Skip to content


Switch branches/tags

Latest commit


Git stats


Failed to load latest commit information.
Latest commit message
Commit time


Simple Locust load test for my ToDo API.

This repo forms part of the work I am doing to learn Kubernetes by building applications on my Raspberry Pi Cluster.

See my blog post here:

Note: This repo is primarily for my own interests and learning. Feel free to read/copy the code, but I won't be supporting or maintaining anything here other than for my own benefit.


Locust is an open source load testing tool which allows you to write your performance tests in Python code. Test runs can be headless, or controlled via a simple web UI and it has the ability to run in a distributed mode, with multiple worker nodes controlled by a coordinator node. The core Python classes are extensible, allowing one to provide custom implementations for specific web protocols and traffic patterns.

This file describes a very simple load test targetting my ToDo API, with the following steps:

  1. Create a ToDo item with a random description and a completion status set to “false”.
  2. Retrieve the ToDo item that was created in the first step.
  3. Update the ToDo item with a completion status set to “true.
  4. Delete the ToDo item.

Is this a great performance test? Not really, I don’t think this sequence of events represents meaningful user behaviour. But it should do OK for my purposes of demonstrating Locust running in my cluster - and maybe even gain some insight into the ToDo API performance.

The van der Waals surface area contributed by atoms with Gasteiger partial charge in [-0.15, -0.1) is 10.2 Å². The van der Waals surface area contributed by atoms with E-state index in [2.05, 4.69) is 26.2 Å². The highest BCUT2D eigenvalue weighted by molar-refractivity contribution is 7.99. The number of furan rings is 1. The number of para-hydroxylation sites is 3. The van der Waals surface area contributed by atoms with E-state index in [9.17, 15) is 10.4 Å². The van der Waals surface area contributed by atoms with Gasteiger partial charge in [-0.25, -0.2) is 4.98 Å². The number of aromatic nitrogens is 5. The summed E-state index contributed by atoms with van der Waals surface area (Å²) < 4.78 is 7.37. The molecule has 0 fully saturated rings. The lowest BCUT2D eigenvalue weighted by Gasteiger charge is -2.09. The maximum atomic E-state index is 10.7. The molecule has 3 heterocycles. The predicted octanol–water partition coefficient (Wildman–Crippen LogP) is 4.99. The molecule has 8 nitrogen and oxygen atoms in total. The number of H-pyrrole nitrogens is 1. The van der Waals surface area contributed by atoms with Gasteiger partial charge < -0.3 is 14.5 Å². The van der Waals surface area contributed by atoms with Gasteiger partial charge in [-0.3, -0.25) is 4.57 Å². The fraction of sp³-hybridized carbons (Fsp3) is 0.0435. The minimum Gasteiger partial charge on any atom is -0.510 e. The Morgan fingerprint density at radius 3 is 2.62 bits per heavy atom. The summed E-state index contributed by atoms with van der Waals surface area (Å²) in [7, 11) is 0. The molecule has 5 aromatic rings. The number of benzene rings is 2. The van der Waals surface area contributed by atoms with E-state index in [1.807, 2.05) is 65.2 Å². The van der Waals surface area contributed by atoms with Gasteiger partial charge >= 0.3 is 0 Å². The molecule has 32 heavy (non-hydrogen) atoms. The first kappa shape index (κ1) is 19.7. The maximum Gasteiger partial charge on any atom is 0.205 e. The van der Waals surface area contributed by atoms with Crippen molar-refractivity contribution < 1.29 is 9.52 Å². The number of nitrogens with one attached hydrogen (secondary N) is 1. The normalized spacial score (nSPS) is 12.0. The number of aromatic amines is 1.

Helm chart

To facilitate the installation of the Locust coordinator and worker nodes into my cluster I am using a Helm chart.

There does exist an existing Locust Helm chart within the official Helm repository, but it is currently referencing an older version of Locust which uses different configuration environment variables than the latest (v1.0.1) that I wish to use.

So I created my own Helm chart with the following features:

  • Locust runtime parameters are specified via environment variables, configurable from the values.yml.
  • Locust workers can be deployed as either a DaemonSet or as a Deployment with a configurable number of replicas.
    • The former guarantees each node will run a single worker pod.
    • The latter allows for the scheduler to run multiple replica worker pods per node.
    • The reason for providing for both configurations is solely for my own interest in learning to work with different deployment models.
  • ARM-compatible Locust image (see below).

Locust Docker build for ARM

Kubernetes sources the container images from the repository specified in the values.yaml file. Ideally I should be able to just point to the official Locust repository "locustio/locust", install my Helm chart and run my load tests. Unfortunately the Locust Docker Hub repository does not provide images built to run on the ARM architecture, and thus they will not run on my Raspberry Pi cluster. If you attempt to run an image built for x86 on an ARM device this you will most likely see an error message displaying something like exec user process caused "exec format error".